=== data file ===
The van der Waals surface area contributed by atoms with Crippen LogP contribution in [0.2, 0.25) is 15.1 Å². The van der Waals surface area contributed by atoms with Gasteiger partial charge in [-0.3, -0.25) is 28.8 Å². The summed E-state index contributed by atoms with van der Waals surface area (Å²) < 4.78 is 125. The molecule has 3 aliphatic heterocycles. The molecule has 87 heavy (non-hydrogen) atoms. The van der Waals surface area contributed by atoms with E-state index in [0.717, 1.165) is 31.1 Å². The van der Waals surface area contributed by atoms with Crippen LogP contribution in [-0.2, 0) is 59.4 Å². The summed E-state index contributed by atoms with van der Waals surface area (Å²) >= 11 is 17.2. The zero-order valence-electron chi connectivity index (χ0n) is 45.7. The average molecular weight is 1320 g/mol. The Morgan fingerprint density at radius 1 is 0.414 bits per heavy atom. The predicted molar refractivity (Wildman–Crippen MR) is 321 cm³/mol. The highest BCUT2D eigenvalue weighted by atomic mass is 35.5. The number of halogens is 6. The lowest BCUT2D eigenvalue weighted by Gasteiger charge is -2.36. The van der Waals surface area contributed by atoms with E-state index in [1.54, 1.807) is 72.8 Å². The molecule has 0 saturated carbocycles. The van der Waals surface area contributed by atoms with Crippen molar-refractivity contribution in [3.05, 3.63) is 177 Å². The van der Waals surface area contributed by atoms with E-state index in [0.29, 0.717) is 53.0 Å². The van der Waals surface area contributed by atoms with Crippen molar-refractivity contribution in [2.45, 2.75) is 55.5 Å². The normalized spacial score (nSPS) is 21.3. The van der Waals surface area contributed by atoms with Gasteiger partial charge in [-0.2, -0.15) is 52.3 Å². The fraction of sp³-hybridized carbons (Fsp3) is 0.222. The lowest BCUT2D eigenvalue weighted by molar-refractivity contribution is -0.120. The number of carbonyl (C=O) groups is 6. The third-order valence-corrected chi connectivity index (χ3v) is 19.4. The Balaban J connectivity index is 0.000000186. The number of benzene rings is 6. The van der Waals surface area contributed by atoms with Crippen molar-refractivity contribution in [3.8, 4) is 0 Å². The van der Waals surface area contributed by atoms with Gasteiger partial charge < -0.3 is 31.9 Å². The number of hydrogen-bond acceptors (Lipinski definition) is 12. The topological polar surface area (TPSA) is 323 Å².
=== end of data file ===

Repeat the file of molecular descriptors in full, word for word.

The van der Waals surface area contributed by atoms with Crippen LogP contribution in [0.2, 0.25) is 15.1 Å². The van der Waals surface area contributed by atoms with Gasteiger partial charge in [-0.3, -0.25) is 28.8 Å². The summed E-state index contributed by atoms with van der Waals surface area (Å²) < 4.78 is 125. The molecule has 3 aliphatic heterocycles. The molecule has 87 heavy (non-hydrogen) atoms. The van der Waals surface area contributed by atoms with E-state index in [0.717, 1.165) is 31.1 Å². The van der Waals surface area contributed by atoms with Crippen LogP contribution in [-0.2, 0) is 59.4 Å². The summed E-state index contributed by atoms with van der Waals surface area (Å²) >= 11 is 17.2. The zero-order valence-electron chi connectivity index (χ0n) is 45.7. The average molecular weight is 1320 g/mol. The Morgan fingerprint density at radius 1 is 0.414 bits per heavy atom. The predicted molar refractivity (Wildman–Crippen MR) is 321 cm³/mol. The highest BCUT2D eigenvalue weighted by atomic mass is 35.5. The number of halogens is 6. The lowest BCUT2D eigenvalue weighted by Gasteiger charge is -2.36. The van der Waals surface area contributed by atoms with E-state index in [1.54, 1.807) is 72.8 Å². The molecule has 0 saturated carbocycles. The van der Waals surface area contributed by atoms with Crippen molar-refractivity contribution in [3.05, 3.63) is 177 Å². The van der Waals surface area contributed by atoms with E-state index in [0.29, 0.717) is 53.0 Å². The van der Waals surface area contributed by atoms with Crippen molar-refractivity contribution in [2.45, 2.75) is 55.5 Å². The normalized spacial score (nSPS) is 21.3. The van der Waals surface area contributed by atoms with Gasteiger partial charge in [-0.2, -0.15) is 52.3 Å². The fraction of sp³-hybridized carbons (Fsp3) is 0.222. The lowest BCUT2D eigenvalue weighted by molar-refractivity contribution is -0.120. The number of carbonyl (C=O) groups is 6. The third-order valence-corrected chi connectivity index (χ3v) is 19.4. The Balaban J connectivity index is 0.000000186. The number of benzene rings is 6. The van der Waals surface area contributed by atoms with Crippen molar-refractivity contribution in [3.8, 4) is 0 Å². The van der Waals surface area contributed by atoms with Gasteiger partial charge < -0.3 is 31.9 Å². The number of hydrogen-bond acceptors (Lipinski definition) is 12. The topological polar surface area (TPSA) is 323 Å².